Tuesday, January 11, 2011

Pakistan Facing a "Convergence of Risks"

Pakistan Facing a "Convergence of Risks"

Capital raising efforts to aid Pakistan's economic development could be curtailed in the wake of the latest political crisis.

The latest political crisis in Pakistan could hurt the country’s chances of securing IMF loans, resulting in a tough capital raising climate over the next few years, according to Standard Chartered Bank's country economist in Pakistan.

“While the PPP-led government is likely to survive the latest political crisis, it no longer has sufficient support in parliament to pass the tax reforms committed to under the IMF stand-by arrangement,” said Sayem Ali, Standard Chartered Bank’s country economist in Pakistan, in an interview with Suite 101.

Over the course of last week tensions between the ruling government and other parties have intensified after the assassination of Salman Taseer, a key aide of current President Asif Ali Zardari of the PPP. Taseer was governor of Punjab, Pakistan’s largest and most populous province.

Meanwhile, the country is still recovering from devastating floods in September 2010 that left 20 million people displaced and over 6 million people in immediate need of aid. The disaster pushed Pakistan’s economic agenda back, making it more difficult to kick-start growth and create employment opportunities.
Ali says there is an entirely different story on the ground in Pakistan, one about the opportunity for businesses in the country.

Last month, the London Stock Exchange (LSE) hosted its first Pakistan Privatisation and Capital Markets Forum, highlighting the investment opportunities available in Pakistani public and private sector companies to London-based investors.
Ibukun Adebayo, Head of Business Development in South Asia for the LSE said that the exchange, as the world’s most international equity market, was uniquely placed to facilitate investor meetings for some of Pakistan’s leading companies and a chance for London-based investors to see the potential for high growth and returns in Pakistan.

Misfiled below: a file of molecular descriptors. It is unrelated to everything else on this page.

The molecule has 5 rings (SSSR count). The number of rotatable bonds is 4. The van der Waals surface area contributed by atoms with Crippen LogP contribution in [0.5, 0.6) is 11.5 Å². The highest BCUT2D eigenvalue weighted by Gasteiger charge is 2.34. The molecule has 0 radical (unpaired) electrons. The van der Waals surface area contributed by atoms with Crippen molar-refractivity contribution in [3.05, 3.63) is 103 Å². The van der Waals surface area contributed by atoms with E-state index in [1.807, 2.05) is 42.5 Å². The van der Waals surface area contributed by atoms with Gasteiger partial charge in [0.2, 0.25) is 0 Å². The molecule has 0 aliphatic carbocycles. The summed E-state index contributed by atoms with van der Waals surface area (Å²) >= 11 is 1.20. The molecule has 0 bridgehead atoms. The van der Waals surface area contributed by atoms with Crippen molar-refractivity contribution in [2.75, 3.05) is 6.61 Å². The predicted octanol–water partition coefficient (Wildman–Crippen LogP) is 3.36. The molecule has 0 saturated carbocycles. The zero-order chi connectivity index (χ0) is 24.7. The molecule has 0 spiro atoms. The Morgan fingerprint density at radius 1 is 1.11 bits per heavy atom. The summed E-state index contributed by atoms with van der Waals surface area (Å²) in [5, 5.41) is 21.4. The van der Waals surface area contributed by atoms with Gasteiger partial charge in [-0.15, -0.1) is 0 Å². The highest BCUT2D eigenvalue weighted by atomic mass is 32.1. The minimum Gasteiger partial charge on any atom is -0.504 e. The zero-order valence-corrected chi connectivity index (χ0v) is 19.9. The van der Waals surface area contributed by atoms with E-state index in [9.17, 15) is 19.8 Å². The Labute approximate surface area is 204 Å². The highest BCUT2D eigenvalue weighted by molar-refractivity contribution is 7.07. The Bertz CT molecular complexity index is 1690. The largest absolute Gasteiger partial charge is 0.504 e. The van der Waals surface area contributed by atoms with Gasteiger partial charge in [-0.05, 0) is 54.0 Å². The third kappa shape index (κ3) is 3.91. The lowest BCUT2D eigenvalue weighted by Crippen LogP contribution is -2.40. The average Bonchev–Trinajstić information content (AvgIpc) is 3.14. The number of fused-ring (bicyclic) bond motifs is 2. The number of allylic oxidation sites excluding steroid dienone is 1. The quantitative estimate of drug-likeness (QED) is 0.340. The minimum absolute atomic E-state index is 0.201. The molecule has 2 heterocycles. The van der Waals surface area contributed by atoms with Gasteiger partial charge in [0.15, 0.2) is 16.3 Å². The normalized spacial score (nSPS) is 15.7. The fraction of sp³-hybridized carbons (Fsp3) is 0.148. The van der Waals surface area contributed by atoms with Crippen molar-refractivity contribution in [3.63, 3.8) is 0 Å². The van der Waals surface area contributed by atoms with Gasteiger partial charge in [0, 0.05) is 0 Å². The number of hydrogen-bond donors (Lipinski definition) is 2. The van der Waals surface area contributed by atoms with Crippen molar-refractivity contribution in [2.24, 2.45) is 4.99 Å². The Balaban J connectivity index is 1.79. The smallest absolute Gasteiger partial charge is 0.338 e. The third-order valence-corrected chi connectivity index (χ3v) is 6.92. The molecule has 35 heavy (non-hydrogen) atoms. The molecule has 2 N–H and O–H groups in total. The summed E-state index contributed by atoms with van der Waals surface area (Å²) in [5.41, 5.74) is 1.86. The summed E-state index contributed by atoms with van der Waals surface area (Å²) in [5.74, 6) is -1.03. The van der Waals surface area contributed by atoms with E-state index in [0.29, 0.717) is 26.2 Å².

€Attending companies included Pakistan Petroleum, Pakistan Steel, United Bank and others.

Pakistan's government pushes through reforms but loses political capital

If the government cannot push unpopular tax reforms through, the IMF may end the programme prematurely, not releasing a $3.4 billion tranche of the $11.3 billion stand-by arrangement loan. There has been no distribution of funds from the IMF since May 2010.
Ali says the government deserves credit for some of the fiscal reforms passed in the last three years. A domestic power tax was increased by close to 95 percent and petroleum product subsidies were terminated under conditions of the IMF loan agreed to in 2008. As well, exchange rate reforms were passed to stabilise Pakistan’s currency.
“We have seen the government running out of time, the IMF has given until September this year to comply with remaining performance targets, but time is passing for them to push through some difficult reforms,” said Ali.
Economic reforms over the last three years have caused inflation to sky-rocket to 66 percent which in turn has created political instability. Anger over a fuel price hike forced the ruling government in retreat last week and Pakistan’s Prime Minister, Yusuf Raza Gilani, reversed the rise to save a shaky government, bringing allies back into the fold.
Reversal of the fuel hike further increased tensions with the US and various media reports state that Secretary of State Hillary Clinton called the move a “mistake”. US Vice President Joe Biden is expected to visit Pakistan this week.

Funding for Pakistan missing in action

Promised funds from other agencies have been slow in arriving, says Ali, adding that the government of Pakistan says they are owed $2.5 billion dollars under the coalition support fund. This funding was for military services provided by the Pakistani army that were rendered in 2010.
Economic aid in the form of the Kerry-Lugar bill included a pledge of $1.5 billion annual economic assistance, but in the last year since legislation was passed by the US congress, only $500 million has been dispersed, of which $200 million was released just last week and through the UN flood aid appeal.
“I am not really sure what the issues are, but it’s been slow and its made things more complicated for the government for sure,” said Sayem Ali.

He forecasts the slowdown in currency inflows to test the strength of the rupee as major creditors suspend disbursements due to the deteriorating fiscal position, but points to inflation as the immediate

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